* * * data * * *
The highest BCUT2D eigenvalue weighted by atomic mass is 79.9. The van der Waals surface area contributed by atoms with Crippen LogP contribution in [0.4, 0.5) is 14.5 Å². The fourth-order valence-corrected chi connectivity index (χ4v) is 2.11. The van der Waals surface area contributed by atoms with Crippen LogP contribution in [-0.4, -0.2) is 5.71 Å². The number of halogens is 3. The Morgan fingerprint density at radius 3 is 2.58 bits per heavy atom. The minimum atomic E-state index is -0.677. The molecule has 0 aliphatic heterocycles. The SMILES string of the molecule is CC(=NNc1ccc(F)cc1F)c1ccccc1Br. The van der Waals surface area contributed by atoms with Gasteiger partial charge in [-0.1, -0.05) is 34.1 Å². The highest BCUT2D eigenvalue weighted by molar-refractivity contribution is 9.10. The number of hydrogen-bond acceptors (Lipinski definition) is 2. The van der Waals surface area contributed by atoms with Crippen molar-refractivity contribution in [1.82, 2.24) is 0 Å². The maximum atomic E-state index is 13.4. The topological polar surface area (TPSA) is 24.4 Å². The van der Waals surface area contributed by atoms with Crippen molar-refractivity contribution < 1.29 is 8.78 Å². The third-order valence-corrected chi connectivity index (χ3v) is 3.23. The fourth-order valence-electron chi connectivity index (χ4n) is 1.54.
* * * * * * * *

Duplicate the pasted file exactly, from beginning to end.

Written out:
The highest BCUT2D eigenvalue weighted by atomic mass is 79.9. The van der Waals surface area contributed by atoms with Crippen LogP contribution in [0.4, 0.5) is 14.5 Å². The fourth-order valence-corrected chi connectivity index (χ4v) is 2.11. The van der Waals surface area contributed by atoms with Crippen LogP contribution in [-0.4, -0.2) is 5.71 Å². The number of halogens is 3. The Morgan fingerprint density at radius 3 is 2.58 bits per heavy atom. The minimum atomic E-state index is -0.677. The molecule has 0 aliphatic heterocycles. The SMILES string of the molecule is CC(=NNc1ccc(F)cc1F)c1ccccc1Br. The van der Waals surface area contributed by atoms with Gasteiger partial charge in [-0.1, -0.05) is 34.1 Å². The highest BCUT2D eigenvalue weighted by molar-refractivity contribution is 9.10. The number of hydrogen-bond acceptors (Lipinski definition) is 2. The van der Waals surface area contributed by atoms with Crippen molar-refractivity contribution in [1.82, 2.24) is 0 Å². The maximum atomic E-state index is 13.4. The topological polar surface area (TPSA) is 24.4 Å². The van der Waals surface area contributed by atoms with Crippen molar-refractivity contribution < 1.29 is 8.78 Å². The third-order valence-corrected chi connectivity index (χ3v) is 3.23. The fourth-order valence-electron chi connectivity index (χ4n) is 1.54.